The National Institute of Standards and Technology (NIST) this week issued a guidance document for securely configuring and using virtualization technologies.
According to NIST. “full virtualization,” defined as when one or more operating systems (OS) and the applications they contain are run on top of virtual hardware, provides operational efficiency but it also has negative security implications.
“Virtualization adds layers of technology, which can increase the security management burden by necessitating additional security controls,” the guidance document states.
The document, called “Guide to Security for Full Virtualization Technologies,” is intended for system administrators, security program managers, security engineers or anyone else involved in designing, deploying or maintaining full virtualization technologies.
To maximize protection and keep costs as low as possible, security should be considered before installing, configuring and deploying a full virtualization solution, NIST recommended.
“Most existing recommended security practices remain applicable in virtual environments,” the document states.
As a rule of thumb, organizations must ensure that each component of a full virtualization solution is secure, NIST recommended.
This includes securing the hypervisor, a central program that runs the virtual environment, as well as the host OS, guest OSs, applications and storage. Organizations should keep software updated with security patches and use secure configuration baselines, host-based firewalls and anti-virus software or other mechanisms to detect and stop attacks.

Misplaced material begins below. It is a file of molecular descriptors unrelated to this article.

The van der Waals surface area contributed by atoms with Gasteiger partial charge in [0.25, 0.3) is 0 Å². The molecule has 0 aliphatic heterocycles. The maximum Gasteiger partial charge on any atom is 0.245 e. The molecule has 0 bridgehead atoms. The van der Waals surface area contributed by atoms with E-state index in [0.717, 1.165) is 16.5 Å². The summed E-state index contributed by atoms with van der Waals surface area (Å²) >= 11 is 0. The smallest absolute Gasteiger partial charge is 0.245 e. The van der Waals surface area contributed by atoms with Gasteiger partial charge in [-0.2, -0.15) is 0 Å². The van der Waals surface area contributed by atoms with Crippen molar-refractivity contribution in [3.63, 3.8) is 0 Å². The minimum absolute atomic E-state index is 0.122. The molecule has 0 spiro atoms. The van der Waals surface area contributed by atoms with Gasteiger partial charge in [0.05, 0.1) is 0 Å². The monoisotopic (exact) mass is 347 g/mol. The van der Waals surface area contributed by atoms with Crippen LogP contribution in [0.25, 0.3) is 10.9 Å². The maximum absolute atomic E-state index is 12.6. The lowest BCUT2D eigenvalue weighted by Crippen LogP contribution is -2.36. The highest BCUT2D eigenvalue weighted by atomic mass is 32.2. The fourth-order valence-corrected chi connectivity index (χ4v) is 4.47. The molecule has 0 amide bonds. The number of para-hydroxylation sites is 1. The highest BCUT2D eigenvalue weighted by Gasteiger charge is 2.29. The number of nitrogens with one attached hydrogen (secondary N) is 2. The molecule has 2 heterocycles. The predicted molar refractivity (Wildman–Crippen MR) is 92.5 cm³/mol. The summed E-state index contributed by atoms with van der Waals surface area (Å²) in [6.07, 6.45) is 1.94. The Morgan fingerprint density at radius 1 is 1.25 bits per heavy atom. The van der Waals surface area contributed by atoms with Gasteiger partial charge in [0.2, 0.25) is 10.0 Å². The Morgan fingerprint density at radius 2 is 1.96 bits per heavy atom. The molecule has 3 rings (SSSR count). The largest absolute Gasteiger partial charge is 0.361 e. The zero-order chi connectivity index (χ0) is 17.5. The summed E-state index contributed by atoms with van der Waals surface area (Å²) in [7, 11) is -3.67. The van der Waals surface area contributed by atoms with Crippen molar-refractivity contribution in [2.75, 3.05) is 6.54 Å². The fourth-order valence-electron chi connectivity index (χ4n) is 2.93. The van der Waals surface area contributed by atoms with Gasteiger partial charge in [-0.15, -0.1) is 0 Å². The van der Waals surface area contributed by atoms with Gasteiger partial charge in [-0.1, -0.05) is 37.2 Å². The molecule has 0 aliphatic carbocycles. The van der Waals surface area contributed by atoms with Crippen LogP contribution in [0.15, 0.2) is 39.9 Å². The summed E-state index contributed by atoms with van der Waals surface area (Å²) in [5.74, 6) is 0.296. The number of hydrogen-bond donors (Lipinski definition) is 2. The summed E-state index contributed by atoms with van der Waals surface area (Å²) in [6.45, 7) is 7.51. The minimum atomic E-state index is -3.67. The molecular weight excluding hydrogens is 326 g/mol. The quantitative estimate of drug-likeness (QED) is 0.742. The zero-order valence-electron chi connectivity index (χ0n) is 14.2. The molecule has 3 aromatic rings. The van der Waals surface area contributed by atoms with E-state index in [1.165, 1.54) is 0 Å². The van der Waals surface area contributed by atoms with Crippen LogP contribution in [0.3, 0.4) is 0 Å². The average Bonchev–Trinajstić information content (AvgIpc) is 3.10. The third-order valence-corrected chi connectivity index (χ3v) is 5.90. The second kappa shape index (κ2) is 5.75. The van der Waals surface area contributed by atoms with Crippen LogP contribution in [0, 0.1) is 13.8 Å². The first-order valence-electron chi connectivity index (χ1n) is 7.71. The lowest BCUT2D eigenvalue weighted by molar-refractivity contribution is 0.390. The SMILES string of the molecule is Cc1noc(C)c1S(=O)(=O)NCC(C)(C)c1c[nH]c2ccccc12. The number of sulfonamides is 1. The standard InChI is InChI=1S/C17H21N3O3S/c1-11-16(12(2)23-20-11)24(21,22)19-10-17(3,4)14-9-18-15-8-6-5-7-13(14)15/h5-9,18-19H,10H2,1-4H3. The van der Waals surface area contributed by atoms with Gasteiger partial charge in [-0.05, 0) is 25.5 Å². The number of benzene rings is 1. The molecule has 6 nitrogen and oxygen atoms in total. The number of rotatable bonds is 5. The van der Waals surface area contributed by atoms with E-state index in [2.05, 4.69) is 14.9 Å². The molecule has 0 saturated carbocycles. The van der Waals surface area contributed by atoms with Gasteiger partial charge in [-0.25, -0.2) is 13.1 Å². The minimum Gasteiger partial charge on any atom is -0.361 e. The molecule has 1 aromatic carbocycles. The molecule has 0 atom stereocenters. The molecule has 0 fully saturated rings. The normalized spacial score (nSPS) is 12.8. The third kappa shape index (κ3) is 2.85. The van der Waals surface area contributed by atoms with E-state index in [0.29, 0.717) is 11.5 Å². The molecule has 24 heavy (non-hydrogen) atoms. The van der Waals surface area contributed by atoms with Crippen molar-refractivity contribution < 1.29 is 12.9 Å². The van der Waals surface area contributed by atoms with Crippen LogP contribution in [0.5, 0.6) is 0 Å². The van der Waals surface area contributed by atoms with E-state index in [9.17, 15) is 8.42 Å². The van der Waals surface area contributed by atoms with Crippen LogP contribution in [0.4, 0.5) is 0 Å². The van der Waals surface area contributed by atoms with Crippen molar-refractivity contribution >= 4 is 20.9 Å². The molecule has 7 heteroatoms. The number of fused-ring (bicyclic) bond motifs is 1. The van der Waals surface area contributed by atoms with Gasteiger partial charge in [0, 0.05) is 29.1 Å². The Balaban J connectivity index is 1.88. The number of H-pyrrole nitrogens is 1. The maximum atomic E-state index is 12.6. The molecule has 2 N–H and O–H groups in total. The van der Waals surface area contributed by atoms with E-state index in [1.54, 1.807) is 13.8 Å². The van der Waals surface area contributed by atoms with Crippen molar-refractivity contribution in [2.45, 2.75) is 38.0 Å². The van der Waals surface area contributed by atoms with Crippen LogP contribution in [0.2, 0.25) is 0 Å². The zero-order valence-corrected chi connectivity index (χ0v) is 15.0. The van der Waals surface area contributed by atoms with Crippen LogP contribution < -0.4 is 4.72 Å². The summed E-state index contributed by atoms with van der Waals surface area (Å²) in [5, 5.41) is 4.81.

“Organizations should have the same security controls in place for virtualized operating systems as they have for the same operating systems running directly on the hardware,” the guidance document states. “The same is true for applications running on guest OSs.”
To ensure that the hypervisor is secured, organizations must disable unused virtual hardware and unneeded hypervisor services, such as clipboard or file sharing, NIST recommended. Also, organizations should monitor the hypervisor for signs of compromise and consider monitoring the security of each guest OS and the activity occurring among them.
Providing physical access controls for the hardware on which the hypervisor runs is also important, added the guidance document.
In addition, organizations should restrict and protect administrator access to the virtualization solution, the document states. Access to the virtualization management system should be restricted to authorized administrators only.
By 2012, more than 50 percent of enterprise data centers are expected to be virtualized, according to a report released last year by Gartner.
Moreover, in five years, virtualized systems likely will be more secure than their physical counterparts. But through 2012, most virtualized servers will be less secure than the physical servers they replace, Gartner predicted.
The analyst firm blamed the stumbling on organizations’ failure to involve the IT security team in its deployment projects, in addition to immature tools to protect these new environments.